Genesis 32:6–12, 24–31comment (0)
March 13, 2008
By Jay T. Robertson
Related Scripture: Genesis 32:6–12, 24–31
GROWING SPIRITUALLY THROUGH CRISES
Genesis 32:6–12, 24–31
Jacob had good reason to be encouraged. Laban and Mesopotamia were history. He was heading home with 11 sons and tremendous wealth. He had also encountered angels as he re-entered his homeland. He named the place Mahanaim (two camps), because there was a camp of angels alongside his camp.
Use Common Sense (6–8)
Encouraged by the angels, Jacob sent messengers ahead of him to let Esau know he was returning. Restoring this broken relationship with his brother must have been a heart necessity, because it was not a geographic one. Esau was not blocking his way. He had settled in the south at Mount Seir in Edom. There must have been a spiritual necessity that motivated Jacob to make things right with his brother. Jacob was prepared to humble himself and make generous reparations. The formerly larcenous Jacob longed to make a generous payback to Esau.
His messengers returned with alarming news. Esau was approaching with 400 men. The last he had heard from Esau was that Esau was planning to kill him. Now he was coming with an army. Jacob was terrified. He divided his people into two camps. He had forgotten about the angels; all that was on his mind was survival. He acted instinctively, increasing the odds that at least half of his camp would survive an attack. While the Bible does not minimize using your head in difficult circumstances, it is clear throughout the account that Jacob’s actions would not have succeeded if not for the presence of God’s camp.
Pray to God (9–12)
Fearing Esau’s arrival, Jacob prayed his first recorded prayer. This was another sign that he was growing spiritually. He included in his prayer the elements of invocation, confession and petition as well as faith in God’s word. Jacob called out to the faithful, covenant-keeping God. He prayed Scripture back to the Lord, remembering God’s command for him to return to Canaan, and God’s promise to prosper him.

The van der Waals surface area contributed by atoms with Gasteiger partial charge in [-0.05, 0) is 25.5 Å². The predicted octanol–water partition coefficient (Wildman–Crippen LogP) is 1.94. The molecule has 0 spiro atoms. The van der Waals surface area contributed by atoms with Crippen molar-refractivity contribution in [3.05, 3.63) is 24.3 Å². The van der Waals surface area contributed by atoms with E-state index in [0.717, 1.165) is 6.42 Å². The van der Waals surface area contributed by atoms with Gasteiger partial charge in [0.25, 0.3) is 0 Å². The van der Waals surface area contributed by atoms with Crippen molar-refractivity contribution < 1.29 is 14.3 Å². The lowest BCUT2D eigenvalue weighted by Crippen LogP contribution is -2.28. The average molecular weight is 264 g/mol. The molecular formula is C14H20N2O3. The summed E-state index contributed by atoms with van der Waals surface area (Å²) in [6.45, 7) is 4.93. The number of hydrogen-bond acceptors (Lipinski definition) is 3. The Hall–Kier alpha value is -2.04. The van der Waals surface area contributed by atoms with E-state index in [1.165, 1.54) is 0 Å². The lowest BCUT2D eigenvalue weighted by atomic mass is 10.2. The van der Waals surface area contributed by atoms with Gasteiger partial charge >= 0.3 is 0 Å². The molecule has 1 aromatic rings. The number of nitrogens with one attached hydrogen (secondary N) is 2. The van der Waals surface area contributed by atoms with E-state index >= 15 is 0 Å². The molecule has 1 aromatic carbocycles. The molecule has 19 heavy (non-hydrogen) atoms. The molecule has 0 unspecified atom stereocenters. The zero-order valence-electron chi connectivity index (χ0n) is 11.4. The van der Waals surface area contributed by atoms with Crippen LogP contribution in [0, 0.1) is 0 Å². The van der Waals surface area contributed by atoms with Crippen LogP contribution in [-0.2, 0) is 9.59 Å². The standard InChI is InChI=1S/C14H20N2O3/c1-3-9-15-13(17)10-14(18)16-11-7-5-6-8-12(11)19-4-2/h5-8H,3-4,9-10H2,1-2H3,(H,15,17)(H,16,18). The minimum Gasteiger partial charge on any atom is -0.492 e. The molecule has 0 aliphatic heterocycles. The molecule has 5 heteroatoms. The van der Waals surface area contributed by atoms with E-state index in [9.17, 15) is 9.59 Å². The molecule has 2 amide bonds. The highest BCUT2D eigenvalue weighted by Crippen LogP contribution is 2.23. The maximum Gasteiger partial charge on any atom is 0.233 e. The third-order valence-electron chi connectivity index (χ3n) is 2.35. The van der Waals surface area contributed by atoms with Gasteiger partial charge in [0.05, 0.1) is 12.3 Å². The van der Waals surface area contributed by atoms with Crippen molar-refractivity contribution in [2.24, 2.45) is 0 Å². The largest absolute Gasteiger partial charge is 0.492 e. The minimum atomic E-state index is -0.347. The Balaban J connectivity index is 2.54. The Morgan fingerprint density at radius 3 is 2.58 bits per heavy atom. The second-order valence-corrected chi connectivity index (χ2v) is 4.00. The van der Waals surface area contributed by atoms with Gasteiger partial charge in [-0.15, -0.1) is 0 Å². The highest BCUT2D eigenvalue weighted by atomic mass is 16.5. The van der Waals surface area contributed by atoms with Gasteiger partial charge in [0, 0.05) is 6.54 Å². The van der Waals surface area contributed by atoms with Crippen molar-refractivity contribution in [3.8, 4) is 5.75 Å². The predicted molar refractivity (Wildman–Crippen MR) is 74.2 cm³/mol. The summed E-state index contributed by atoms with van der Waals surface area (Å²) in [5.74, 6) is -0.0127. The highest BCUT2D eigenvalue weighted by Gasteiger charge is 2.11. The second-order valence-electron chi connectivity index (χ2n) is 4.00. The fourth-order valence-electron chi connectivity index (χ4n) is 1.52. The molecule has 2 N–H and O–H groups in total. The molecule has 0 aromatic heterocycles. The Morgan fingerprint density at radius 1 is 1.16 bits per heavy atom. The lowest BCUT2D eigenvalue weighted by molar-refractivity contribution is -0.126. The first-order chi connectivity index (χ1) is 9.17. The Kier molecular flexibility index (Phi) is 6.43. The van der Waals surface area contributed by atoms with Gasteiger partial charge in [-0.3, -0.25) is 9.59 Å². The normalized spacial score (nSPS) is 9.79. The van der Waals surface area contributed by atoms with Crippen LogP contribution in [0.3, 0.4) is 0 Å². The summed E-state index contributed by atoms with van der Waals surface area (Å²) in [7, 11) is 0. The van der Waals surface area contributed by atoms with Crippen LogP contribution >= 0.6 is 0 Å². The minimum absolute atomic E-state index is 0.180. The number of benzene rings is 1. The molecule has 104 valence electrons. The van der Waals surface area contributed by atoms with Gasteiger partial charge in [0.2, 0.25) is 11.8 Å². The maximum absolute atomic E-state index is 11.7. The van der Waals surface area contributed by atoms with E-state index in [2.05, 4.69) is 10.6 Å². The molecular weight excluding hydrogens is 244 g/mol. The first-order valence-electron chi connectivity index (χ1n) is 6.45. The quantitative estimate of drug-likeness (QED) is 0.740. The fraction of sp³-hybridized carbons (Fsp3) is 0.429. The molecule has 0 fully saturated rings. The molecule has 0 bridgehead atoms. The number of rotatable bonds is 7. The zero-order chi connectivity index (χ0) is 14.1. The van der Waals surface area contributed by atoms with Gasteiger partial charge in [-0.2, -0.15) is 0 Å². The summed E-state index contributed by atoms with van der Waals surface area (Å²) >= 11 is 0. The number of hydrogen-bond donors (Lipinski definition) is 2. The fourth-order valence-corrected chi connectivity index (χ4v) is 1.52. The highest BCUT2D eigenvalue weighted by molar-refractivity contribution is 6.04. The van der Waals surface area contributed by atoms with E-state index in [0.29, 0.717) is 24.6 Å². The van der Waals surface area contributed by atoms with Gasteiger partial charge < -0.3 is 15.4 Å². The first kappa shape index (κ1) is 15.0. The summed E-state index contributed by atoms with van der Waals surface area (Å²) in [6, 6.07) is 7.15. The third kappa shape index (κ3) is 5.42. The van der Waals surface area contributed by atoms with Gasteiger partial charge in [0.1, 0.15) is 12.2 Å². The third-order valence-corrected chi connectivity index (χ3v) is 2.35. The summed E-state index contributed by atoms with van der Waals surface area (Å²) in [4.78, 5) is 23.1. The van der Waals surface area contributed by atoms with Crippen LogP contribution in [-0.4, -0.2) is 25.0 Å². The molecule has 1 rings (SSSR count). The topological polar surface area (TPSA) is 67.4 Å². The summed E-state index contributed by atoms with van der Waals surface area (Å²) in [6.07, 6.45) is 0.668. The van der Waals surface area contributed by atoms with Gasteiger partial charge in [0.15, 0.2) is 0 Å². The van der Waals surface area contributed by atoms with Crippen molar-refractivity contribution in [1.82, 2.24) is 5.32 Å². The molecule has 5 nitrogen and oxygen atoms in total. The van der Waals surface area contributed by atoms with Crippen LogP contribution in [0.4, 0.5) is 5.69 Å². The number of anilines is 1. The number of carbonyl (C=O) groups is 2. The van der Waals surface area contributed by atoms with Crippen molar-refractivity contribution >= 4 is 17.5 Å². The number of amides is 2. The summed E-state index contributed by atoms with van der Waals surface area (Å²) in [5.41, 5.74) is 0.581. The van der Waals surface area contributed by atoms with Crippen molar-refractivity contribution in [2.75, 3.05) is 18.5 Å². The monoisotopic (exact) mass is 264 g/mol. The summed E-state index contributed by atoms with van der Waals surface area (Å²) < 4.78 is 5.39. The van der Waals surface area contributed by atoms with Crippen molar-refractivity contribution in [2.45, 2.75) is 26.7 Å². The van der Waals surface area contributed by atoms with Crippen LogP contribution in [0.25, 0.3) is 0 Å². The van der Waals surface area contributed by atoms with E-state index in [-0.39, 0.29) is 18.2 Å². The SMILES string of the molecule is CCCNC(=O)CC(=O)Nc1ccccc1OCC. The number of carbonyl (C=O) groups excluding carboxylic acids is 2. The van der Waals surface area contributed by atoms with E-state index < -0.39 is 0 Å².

He then confessed that he was not worthy of God’s kindness and faithfulness. This type of heartfelt confession had not been characteristic of the old Jacob. But his newfound humility would become the ground for God’s blessing. His opening and concluding thoughts focused on the promises God had made to him. When Jacob concluded his prayer and initiated additional measures to handle the situation, it was not any of those measures that delivered him. Instead, God delivered him.
Learn From God (24–31)
As Jacob sat, reflecting on the past during the darkest night of his life, a hand grabbed him. He could see nothing for the darkness. The unknown attacker seemed intent on taking his life. Jacob wrestled with the man until daybreak. For most of the night, Jacob did not realize that he was wrestling with a divine being, but verses 29–31 clearly make this point. Jacob was wrestling with God.
This wrestling match depicts Jacob’s life. His entire life had been a struggle. He had wrestled with his brother (Gen. 25:22), his father (Gen. 27:19), his father-in-law (Gen. 29–31) and now God. As Jacob wrestled the attacker for hours, he had no idea that he was in the grip of God’s grace.
“When the man saw that He could not defeat him, He struck Jacob’s hip as they wrestled and dislocated his hip socket” (25). Writhing in pain, Jacob hung on to his opponent. With a touch, the attacker had disabled him. Jacob must have wondered what kind of an enemy was after him.
As dawn approached, the man cried out for Jacob to release him, but Jacob would not until he had blessed him. Jacob sensed the divine.
God’s interpretation of this wrestling match in Hosea 12:4 suggests that Jacob asked for blessing, not from proud dominance but from tears. He was at the end of himself.
The man asked Jacob his name. He responded “Jacob.” This was an admission of guilt — “I am a fraud and a deceiver.” Transforming grace was at work as the attacker not only blessed Jacob but also changed his name from Jacob to Israel.